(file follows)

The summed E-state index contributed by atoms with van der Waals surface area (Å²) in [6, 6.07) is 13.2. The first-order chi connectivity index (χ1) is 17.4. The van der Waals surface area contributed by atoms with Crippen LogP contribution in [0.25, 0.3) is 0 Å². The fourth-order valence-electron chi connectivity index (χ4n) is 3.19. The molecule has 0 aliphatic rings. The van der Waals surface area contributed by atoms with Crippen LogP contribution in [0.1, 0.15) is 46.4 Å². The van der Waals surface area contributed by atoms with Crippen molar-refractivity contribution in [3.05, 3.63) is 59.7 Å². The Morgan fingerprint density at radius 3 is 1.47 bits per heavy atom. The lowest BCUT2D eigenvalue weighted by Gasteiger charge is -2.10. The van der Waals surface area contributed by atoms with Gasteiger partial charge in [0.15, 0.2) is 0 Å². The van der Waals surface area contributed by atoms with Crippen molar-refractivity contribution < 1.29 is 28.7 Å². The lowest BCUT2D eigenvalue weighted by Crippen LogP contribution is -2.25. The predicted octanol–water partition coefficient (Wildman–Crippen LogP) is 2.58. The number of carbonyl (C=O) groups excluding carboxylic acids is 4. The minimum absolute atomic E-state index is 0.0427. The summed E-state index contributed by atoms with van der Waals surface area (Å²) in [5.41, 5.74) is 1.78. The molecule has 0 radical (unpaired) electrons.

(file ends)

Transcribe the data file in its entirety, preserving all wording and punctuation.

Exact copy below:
The summed E-state index contributed by atoms with van der Waals surface area (Å²) in [6, 6.07) is 13.2. The first-order chi connectivity index (χ1) is 17.4. The van der Waals surface area contributed by atoms with Crippen LogP contribution in [0.25, 0.3) is 0 Å². The fourth-order valence-electron chi connectivity index (χ4n) is 3.19. The molecule has 0 aliphatic rings. The van der Waals surface area contributed by atoms with Crippen LogP contribution in [0.1, 0.15) is 46.4 Å². The van der Waals surface area contributed by atoms with Crippen molar-refractivity contribution in [3.05, 3.63) is 59.7 Å². The Morgan fingerprint density at radius 3 is 1.47 bits per heavy atom. The lowest BCUT2D eigenvalue weighted by Gasteiger charge is -2.10. The van der Waals surface area contributed by atoms with Gasteiger partial charge in [0.15, 0.2) is 0 Å². The van der Waals surface area contributed by atoms with Crippen molar-refractivity contribution < 1.29 is 28.7 Å². The lowest BCUT2D eigenvalue weighted by Crippen LogP contribution is -2.25. The predicted octanol–water partition coefficient (Wildman–Crippen LogP) is 2.58. The number of carbonyl (C=O) groups excluding carboxylic acids is 4. The minimum absolute atomic E-state index is 0.0427. The summed E-state index contributed by atoms with van der Waals surface area (Å²) in [5.41, 5.74) is 1.78. The molecule has 0 radical (unpaired) electrons.